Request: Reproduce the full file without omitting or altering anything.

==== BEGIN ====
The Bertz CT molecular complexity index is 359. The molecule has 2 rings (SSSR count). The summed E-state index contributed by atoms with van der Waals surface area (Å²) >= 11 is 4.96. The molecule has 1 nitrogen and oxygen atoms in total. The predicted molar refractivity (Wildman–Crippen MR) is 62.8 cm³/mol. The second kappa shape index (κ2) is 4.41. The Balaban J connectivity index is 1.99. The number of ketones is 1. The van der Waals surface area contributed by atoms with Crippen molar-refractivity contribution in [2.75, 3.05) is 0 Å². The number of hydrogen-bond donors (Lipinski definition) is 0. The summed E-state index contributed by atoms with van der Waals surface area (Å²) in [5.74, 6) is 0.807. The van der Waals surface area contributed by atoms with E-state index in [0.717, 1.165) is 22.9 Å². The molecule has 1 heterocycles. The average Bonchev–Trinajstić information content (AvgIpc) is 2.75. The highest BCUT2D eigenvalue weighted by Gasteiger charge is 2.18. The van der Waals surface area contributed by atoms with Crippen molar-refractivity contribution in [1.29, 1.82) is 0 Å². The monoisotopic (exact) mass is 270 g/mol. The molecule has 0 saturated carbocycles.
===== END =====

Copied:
The Bertz CT molecular complexity index is 359. The molecule has 2 rings (SSSR count). The summed E-state index contributed by atoms with van der Waals surface area (Å²) >= 11 is 4.96. The molecule has 1 nitrogen and oxygen atoms in total. The predicted molar refractivity (Wildman–Crippen MR) is 62.8 cm³/mol. The second kappa shape index (κ2) is 4.41. The Balaban J connectivity index is 1.99. The number of ketones is 1. The van der Waals surface area contributed by atoms with Crippen molar-refractivity contribution in [2.75, 3.05) is 0 Å². The number of hydrogen-bond donors (Lipinski definition) is 0. The summed E-state index contributed by atoms with van der Waals surface area (Å²) in [5.74, 6) is 0.807. The van der Waals surface area contributed by atoms with E-state index in [0.717, 1.165) is 22.9 Å². The molecule has 1 heterocycles. The average Bonchev–Trinajstić information content (AvgIpc) is 2.75. The highest BCUT2D eigenvalue weighted by Gasteiger charge is 2.18. The van der Waals surface area contributed by atoms with Crippen molar-refractivity contribution in [1.29, 1.82) is 0 Å². The monoisotopic (exact) mass is 270 g/mol. The molecule has 0 saturated carbocycles.